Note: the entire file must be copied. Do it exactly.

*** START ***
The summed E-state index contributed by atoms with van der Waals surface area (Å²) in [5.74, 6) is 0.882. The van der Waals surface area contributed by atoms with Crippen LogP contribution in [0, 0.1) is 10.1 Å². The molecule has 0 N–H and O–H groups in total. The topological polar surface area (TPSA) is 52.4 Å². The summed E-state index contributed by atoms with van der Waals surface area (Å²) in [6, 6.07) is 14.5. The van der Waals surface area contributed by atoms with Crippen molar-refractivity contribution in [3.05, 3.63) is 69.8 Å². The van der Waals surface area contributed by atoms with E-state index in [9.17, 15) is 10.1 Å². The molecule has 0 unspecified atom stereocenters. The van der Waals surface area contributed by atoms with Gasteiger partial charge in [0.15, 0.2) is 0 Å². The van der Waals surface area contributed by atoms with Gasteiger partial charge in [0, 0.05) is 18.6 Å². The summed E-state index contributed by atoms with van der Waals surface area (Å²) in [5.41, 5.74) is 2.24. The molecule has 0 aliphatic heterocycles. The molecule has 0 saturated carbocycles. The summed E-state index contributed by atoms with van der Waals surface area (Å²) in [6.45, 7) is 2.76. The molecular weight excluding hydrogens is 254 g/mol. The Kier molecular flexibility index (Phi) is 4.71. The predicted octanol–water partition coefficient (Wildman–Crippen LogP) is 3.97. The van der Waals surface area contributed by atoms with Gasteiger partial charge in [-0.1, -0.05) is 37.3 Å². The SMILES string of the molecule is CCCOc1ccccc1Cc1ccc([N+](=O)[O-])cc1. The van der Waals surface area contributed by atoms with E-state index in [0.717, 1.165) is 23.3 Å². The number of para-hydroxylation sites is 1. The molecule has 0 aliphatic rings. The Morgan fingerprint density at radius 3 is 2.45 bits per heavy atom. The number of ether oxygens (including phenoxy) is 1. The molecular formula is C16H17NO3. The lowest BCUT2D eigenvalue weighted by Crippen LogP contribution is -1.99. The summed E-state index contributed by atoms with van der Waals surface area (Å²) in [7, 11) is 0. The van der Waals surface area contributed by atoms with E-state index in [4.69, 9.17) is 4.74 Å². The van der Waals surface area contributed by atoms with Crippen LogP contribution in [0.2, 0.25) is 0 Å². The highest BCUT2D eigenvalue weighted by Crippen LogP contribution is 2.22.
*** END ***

The summed E-state index contributed by atoms with van der Waals surface area (Å²) in [5.74, 6) is 0.882. The van der Waals surface area contributed by atoms with Crippen LogP contribution in [0, 0.1) is 10.1 Å². The molecule has 0 N–H and O–H groups in total. The topological polar surface area (TPSA) is 52.4 Å². The summed E-state index contributed by atoms with van der Waals surface area (Å²) in [6, 6.07) is 14.5. The van der Waals surface area contributed by atoms with Crippen molar-refractivity contribution in [3.05, 3.63) is 69.8 Å². The van der Waals surface area contributed by atoms with E-state index in [9.17, 15) is 10.1 Å². The molecule has 0 unspecified atom stereocenters. The van der Waals surface area contributed by atoms with Gasteiger partial charge in [0.15, 0.2) is 0 Å². The van der Waals surface area contributed by atoms with Gasteiger partial charge in [0, 0.05) is 18.6 Å². The summed E-state index contributed by atoms with van der Waals surface area (Å²) in [5.41, 5.74) is 2.24. The molecule has 0 aliphatic heterocycles. The molecule has 0 saturated carbocycles. The summed E-state index contributed by atoms with van der Waals surface area (Å²) in [6.45, 7) is 2.76. The molecular weight excluding hydrogens is 254 g/mol. The Kier molecular flexibility index (Phi) is 4.71. The predicted octanol–water partition coefficient (Wildman–Crippen LogP) is 3.97. The van der Waals surface area contributed by atoms with Gasteiger partial charge in [-0.1, -0.05) is 37.3 Å². The SMILES string of the molecule is CCCOc1ccccc1Cc1ccc([N+](=O)[O-])cc1. The van der Waals surface area contributed by atoms with E-state index in [0.717, 1.165) is 23.3 Å². The number of para-hydroxylation sites is 1. The molecule has 0 aliphatic rings. The Morgan fingerprint density at radius 3 is 2.45 bits per heavy atom. The number of ether oxygens (including phenoxy) is 1. The molecular formula is C16H17NO3. The lowest BCUT2D eigenvalue weighted by Crippen LogP contribution is -1.99. The summed E-state index contributed by atoms with van der Waals surface area (Å²) in [7, 11) is 0. The van der Waals surface area contributed by atoms with E-state index in [4.69, 9.17) is 4.74 Å². The van der Waals surface area contributed by atoms with Crippen LogP contribution in [0.2, 0.25) is 0 Å². The highest BCUT2D eigenvalue weighted by Crippen LogP contribution is 2.22.